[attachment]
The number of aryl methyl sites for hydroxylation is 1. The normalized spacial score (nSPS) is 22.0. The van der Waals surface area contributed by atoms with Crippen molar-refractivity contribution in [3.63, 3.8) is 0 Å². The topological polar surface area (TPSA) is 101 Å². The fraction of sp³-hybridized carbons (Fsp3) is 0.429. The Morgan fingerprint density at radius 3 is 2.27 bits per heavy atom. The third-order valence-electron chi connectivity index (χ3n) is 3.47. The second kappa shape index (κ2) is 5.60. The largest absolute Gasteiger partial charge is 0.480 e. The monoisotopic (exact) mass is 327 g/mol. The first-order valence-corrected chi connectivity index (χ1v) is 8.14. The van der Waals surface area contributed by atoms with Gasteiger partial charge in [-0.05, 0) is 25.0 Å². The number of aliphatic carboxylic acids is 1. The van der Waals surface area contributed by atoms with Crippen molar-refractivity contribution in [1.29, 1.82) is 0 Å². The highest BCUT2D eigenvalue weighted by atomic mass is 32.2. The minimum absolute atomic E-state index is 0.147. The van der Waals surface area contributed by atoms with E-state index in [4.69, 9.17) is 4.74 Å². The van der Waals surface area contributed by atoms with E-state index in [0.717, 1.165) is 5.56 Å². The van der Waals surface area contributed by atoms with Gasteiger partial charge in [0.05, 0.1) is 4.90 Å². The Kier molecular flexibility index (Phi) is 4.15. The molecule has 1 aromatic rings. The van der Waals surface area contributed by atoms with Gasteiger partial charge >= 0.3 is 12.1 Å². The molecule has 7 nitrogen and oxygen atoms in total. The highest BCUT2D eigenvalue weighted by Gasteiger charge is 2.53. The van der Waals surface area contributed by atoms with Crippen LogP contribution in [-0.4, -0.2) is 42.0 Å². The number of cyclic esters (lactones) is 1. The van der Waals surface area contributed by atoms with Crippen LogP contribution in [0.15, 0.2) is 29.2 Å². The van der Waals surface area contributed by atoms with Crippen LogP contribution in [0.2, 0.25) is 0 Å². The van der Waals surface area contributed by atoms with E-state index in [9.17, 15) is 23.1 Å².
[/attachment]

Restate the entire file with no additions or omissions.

The number of aryl methyl sites for hydroxylation is 1. The normalized spacial score (nSPS) is 22.0. The van der Waals surface area contributed by atoms with Crippen molar-refractivity contribution in [3.63, 3.8) is 0 Å². The topological polar surface area (TPSA) is 101 Å². The fraction of sp³-hybridized carbons (Fsp3) is 0.429. The Morgan fingerprint density at radius 3 is 2.27 bits per heavy atom. The third-order valence-electron chi connectivity index (χ3n) is 3.47. The second kappa shape index (κ2) is 5.60. The largest absolute Gasteiger partial charge is 0.480 e. The monoisotopic (exact) mass is 327 g/mol. The first-order valence-corrected chi connectivity index (χ1v) is 8.14. The van der Waals surface area contributed by atoms with Gasteiger partial charge in [-0.05, 0) is 25.0 Å². The number of aliphatic carboxylic acids is 1. The van der Waals surface area contributed by atoms with Crippen molar-refractivity contribution in [1.29, 1.82) is 0 Å². The highest BCUT2D eigenvalue weighted by atomic mass is 32.2. The minimum absolute atomic E-state index is 0.147. The van der Waals surface area contributed by atoms with E-state index in [4.69, 9.17) is 4.74 Å². The van der Waals surface area contributed by atoms with E-state index in [0.717, 1.165) is 5.56 Å². The van der Waals surface area contributed by atoms with Gasteiger partial charge in [0.05, 0.1) is 4.90 Å². The Kier molecular flexibility index (Phi) is 4.15. The molecule has 1 aromatic rings. The van der Waals surface area contributed by atoms with Gasteiger partial charge >= 0.3 is 12.1 Å². The molecule has 7 nitrogen and oxygen atoms in total. The highest BCUT2D eigenvalue weighted by Gasteiger charge is 2.53. The van der Waals surface area contributed by atoms with Crippen LogP contribution in [-0.4, -0.2) is 42.0 Å². The number of cyclic esters (lactones) is 1. The van der Waals surface area contributed by atoms with Crippen LogP contribution in [0.15, 0.2) is 29.2 Å². The van der Waals surface area contributed by atoms with Crippen LogP contribution in [0.2, 0.25) is 0 Å². The van der Waals surface area contributed by atoms with E-state index in [9.17, 15) is 23.1 Å².